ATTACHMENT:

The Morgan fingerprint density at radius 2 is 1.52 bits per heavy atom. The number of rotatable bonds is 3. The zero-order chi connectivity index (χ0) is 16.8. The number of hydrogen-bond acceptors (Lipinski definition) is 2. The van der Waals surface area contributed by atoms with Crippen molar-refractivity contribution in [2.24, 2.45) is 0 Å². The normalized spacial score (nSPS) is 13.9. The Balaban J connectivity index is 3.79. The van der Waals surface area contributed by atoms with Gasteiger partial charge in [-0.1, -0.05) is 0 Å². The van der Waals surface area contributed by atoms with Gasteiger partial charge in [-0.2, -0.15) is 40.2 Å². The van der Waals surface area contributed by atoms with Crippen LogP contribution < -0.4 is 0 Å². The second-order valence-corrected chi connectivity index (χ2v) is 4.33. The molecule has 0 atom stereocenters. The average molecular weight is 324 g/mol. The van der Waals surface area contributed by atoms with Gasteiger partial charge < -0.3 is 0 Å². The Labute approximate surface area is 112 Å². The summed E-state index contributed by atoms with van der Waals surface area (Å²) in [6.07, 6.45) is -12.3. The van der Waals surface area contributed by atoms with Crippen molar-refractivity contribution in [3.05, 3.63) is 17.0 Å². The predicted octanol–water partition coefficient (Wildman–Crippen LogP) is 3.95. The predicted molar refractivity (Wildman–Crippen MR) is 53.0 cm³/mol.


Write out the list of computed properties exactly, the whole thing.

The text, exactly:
The Morgan fingerprint density at radius 2 is 1.52 bits per heavy atom. The number of rotatable bonds is 3. The zero-order chi connectivity index (χ0) is 16.8. The number of hydrogen-bond acceptors (Lipinski definition) is 2. The van der Waals surface area contributed by atoms with Crippen molar-refractivity contribution in [2.24, 2.45) is 0 Å². The normalized spacial score (nSPS) is 13.9. The Balaban J connectivity index is 3.79. The van der Waals surface area contributed by atoms with Gasteiger partial charge in [-0.1, -0.05) is 0 Å². The van der Waals surface area contributed by atoms with Gasteiger partial charge in [-0.2, -0.15) is 40.2 Å². The van der Waals surface area contributed by atoms with Crippen LogP contribution < -0.4 is 0 Å². The second-order valence-corrected chi connectivity index (χ2v) is 4.33. The molecule has 0 atom stereocenters. The average molecular weight is 324 g/mol. The van der Waals surface area contributed by atoms with Gasteiger partial charge < -0.3 is 0 Å². The Labute approximate surface area is 112 Å². The summed E-state index contributed by atoms with van der Waals surface area (Å²) in [6.07, 6.45) is -12.3. The van der Waals surface area contributed by atoms with Crippen molar-refractivity contribution in [3.05, 3.63) is 17.0 Å². The predicted octanol–water partition coefficient (Wildman–Crippen LogP) is 3.95. The predicted molar refractivity (Wildman–Crippen MR) is 53.0 cm³/mol.